As a country, we spend an insane amount of money on coffee. According to a Workonomix survey by Accounting Principals, the average working American spends $20 per week on coffee they don’t make themselves, coming out to an average of $1,040 per year on bought cups of coffee. With all the delicious flavors you can get at your local Starbucks, this isn’t a surprise, but there is another, cheaper way to get your flavored coffee fix. Let’s assume that a decent bag of beans costs about $8 and lasts one average coffee drinker about 2 weeks, give or take. That means you’re spending $208 a year on coffee. What will you do with an extra $832 in your pocket?
Drinking flavored coffee at home doesn’t mean buying flavored beans, it means buying coffee beans and adding the flavor yourself, at will, in your own kitchen. Not only will you save money by being creative and self-reliant, you’ll also be able to flavor each cup of coffee differently. It’s particularly good for decaf drinkers, as they tend to be a little shafted in the flavored coffee department. Here are 5 ways to get you started.
Check your spice cabinet. Throwing some ground spices into your coffee grounds as you’re brewing is a super simple way to add flavor. Add about ⅛ teaspoon of your chosen spice or spice mix to ground coffee and brew as normal. This is a simple, natural, and usually calorie-free way to add an extra kick to your coffee. As we learn from the Van Houtte Coffee Roasters, this is an ancient practice from many parts of the world. In Ethiopia, ginger is a common flavorant. In Mexico, many cups are flavored with cinnamon. In the Middle East, it’s common to brew with cardamom.
Some recommended spices to try are cinnamon, apple pie spice, pumpkin pie spice, nutmeg, clove (a little can go a long way here), cardamom, black pepper, and ginger.
Depending on how strong you like your flavoring, you can add extracts to the grounds before you brew for a lighter flavor or right into your cup after you brew for a wallop of flavor. At the store, you’ll be faced with two options: pure extract and imitation extract. In the case of flavoring your coffee, you may find that you like one more than the other and should experiment to find your favorite. However, since the flavor is so prominent, we suggest using pure extracts whenever possible. The Serious Eats taste test team found that in applications such as this, pure extracts had a better intensity and complexity.
There’s a whole world of extracts to try in your coffee: vanilla, nut extracts, peppermint, coconut, raspberry, cinnamon, maple, orange, and chocolate. You could try mixing and matching, too, pairing chocolate and hazelnut for a Nutella theme, orange and vanilla for a creamsicle twist, or butter and rum extracts for a buttered rum coffee. Add these drop by drop, as they can make a big impact in very small increments.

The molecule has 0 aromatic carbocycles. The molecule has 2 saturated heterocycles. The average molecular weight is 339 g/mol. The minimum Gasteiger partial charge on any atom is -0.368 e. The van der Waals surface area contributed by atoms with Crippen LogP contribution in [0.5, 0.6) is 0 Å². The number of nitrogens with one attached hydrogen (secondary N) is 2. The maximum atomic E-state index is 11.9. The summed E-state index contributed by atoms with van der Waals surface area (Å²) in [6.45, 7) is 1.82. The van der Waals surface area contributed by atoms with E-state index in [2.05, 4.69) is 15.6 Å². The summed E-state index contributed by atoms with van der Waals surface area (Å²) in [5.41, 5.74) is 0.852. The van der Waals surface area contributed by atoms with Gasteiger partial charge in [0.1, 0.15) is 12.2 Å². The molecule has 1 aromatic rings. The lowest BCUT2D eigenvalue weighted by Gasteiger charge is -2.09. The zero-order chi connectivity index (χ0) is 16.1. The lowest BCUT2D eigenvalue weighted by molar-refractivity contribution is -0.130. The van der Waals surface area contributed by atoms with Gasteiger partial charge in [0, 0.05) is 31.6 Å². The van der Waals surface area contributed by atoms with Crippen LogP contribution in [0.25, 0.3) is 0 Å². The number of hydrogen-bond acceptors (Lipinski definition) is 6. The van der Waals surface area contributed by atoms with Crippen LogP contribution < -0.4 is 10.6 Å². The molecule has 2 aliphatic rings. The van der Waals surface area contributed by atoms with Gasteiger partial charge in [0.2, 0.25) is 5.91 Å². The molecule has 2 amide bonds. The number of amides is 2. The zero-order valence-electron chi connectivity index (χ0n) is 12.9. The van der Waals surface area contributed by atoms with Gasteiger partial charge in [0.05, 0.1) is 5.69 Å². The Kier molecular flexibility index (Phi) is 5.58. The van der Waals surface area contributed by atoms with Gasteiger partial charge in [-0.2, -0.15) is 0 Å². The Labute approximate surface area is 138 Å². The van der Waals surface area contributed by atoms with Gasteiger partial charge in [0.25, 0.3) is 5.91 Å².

3. Homemade Syrups
If you like your coffee a little on the sweeter side, flavored simple syrups hit 2 birds with one shot, getting both flavor and gritless, all natural sweetener. The beauty of syrups is that they’re useful in many contexts, which we’ve written about before. You can flavor your coffee and your cocktails, use syrups in marinades and ice cream bases, or brush your cakes with them for added flavor and moisture. For a versatile syrup to add to coffee in the morning and cocktails in the evening, combine equal parts water and sugar. For a slightly thinner syrup, try 1 part sugar to 2 parts water. Simmer with flavorants like orange peel or spices for 20 minutes and then let cool thoroughly.
For something just as simple but with a different twist, make this caramel coffee syrup from The Kitchn.
4. Homemade Coffee Creamer
Store-bought creamers are often loaded with preservatives and high fructose corn syrup and other funny tasting chemicals, so why not make your own? It’s even cheaper to do it yourself than it is to buy, and it’s dead simple. With an equal mixture of sweetened, condensed milk and whole milk mixed with a couple drops of extracts, you can create your own favorite flavors. SheKnows has some starter recipes like peppermint mocha and toasted almond, but you could also do chocolate raspberry or, with chocolate, caramel, and coconut, your own version of the Girl Scout cookie classic.
5. PSL: Pumpkin Spice Latte
Even though it’s only around for a couple months out of the year, a PSL habit can wreck your wallet and your diet. By making it at home, you can save money and control how much sugar you drink in each cup. Added bonus: a Starbuck’s PSL has no pumpkin in it, but a homemade PSL like this one from The Kitchn does. This has the benefit of extra nutrition, with that canned pumpkin you still have hanging around the dark corners of your cabinet offering plenty of vitamin A. If you don’t have pumpkin pie spice on hand, combine 1 tablespoon of cinnamon with 2 teaspoons ground ginger and ½ teaspoon each ground allspice, cloves, mace, and nutmeg.